Break out boxes are a fabulous activity that engage and excite students of all ages. These boxes mirror how an escape room works in that students puzzle their way through to find the code that will unlock the box and obtain their prize!
These boxes were amazing all throughout book week!! My fabulous colleague Jordan is a whiz at creating activities that stimulate the brain, evoke critical thinking, creativity, collaboration and communication. Using the Critical and creative thinking continuum from the General capabilities, the puzzles were selected to address the various strands at the appropriate stage for each class. Our students were thoroughly engaged in the pursuit of a grand prize. TBH, the grand prizes were lollies as that was what the budget permitted.
The boxes were such a hit that we have been clamoured with requests to repeat them with other classes. The 2IC of RE has asked the boxes be available for Year 8 RE to sum up their World Religions unit at the end of next term as well as 7 RE for their unit on ‘Gospels, Parables and Miracles’. 9 History wants it for exam preparation in two weeks. 10 English want it next week to reinvigorate the flagging interest in ‘Lord of the flies’ that I have previously grumbled about. We even managed to get an elusive science class requesting it – 11 Biology is going to trial one to introduce the next unit of work.
So what does this mean for us as a TL?
Besides embedding the Gen Caps into the teaching and learning, breakout boxes draw in the skeptical teachers by breaking down barriers. We all know there are teachers in every school that have strong aversions to libraries and teacher librarians. There are ones that are not sure of what a TL can contribute to the classroom, and others that avoid the library like its a contagious disease. Some are not even sure why we are there at all!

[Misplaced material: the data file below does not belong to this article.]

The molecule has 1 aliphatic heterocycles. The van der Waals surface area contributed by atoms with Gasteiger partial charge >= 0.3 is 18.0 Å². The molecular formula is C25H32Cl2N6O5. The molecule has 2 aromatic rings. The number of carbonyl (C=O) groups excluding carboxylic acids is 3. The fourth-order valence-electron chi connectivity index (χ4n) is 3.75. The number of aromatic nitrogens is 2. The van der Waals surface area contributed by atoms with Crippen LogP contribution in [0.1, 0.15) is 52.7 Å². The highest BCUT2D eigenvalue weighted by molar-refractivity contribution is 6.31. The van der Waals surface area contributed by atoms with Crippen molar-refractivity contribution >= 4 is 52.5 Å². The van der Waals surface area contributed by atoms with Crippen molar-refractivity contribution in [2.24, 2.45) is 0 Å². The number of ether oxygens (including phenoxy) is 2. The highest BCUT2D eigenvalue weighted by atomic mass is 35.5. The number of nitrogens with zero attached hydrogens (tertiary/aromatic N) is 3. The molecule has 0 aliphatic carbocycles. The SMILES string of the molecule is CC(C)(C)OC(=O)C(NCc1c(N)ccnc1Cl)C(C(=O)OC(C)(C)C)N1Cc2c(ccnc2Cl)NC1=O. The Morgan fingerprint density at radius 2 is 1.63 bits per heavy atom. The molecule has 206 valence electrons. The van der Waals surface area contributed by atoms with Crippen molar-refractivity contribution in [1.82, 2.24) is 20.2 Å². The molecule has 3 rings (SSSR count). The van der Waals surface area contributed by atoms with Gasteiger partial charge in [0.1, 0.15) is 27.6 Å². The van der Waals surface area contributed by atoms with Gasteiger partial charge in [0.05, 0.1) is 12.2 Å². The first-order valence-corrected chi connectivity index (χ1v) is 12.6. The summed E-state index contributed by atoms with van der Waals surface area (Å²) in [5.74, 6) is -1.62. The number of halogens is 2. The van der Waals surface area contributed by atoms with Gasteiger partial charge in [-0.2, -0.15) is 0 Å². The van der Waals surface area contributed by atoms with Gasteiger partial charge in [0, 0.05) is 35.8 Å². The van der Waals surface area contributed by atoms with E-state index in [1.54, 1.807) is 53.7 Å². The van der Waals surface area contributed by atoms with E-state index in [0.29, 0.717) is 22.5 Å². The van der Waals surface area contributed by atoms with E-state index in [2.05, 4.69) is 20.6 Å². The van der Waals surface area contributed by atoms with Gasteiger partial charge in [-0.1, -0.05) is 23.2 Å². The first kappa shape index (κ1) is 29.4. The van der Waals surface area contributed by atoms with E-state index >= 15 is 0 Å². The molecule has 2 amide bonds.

We have found that breakout boxes are so captivating that its plainly obvious how it can work in the classroom teacher’s favour. But this indulgence comes at a cost… They need to book a TL to do this activity either in the library or their classroom. And maybe then they will see, we aren’t all that scary. And then… maybe then, they will come back, to borrow books, request teaching spaces and most importantly, collaborate together in planning units of work.
Maybe then they will understand what we do, and who we are.
Now who is feeling smug?
(my HOD… this whole concept wasnt my idea, but as my HOD and colleagues are not going to blog about it. I might as well)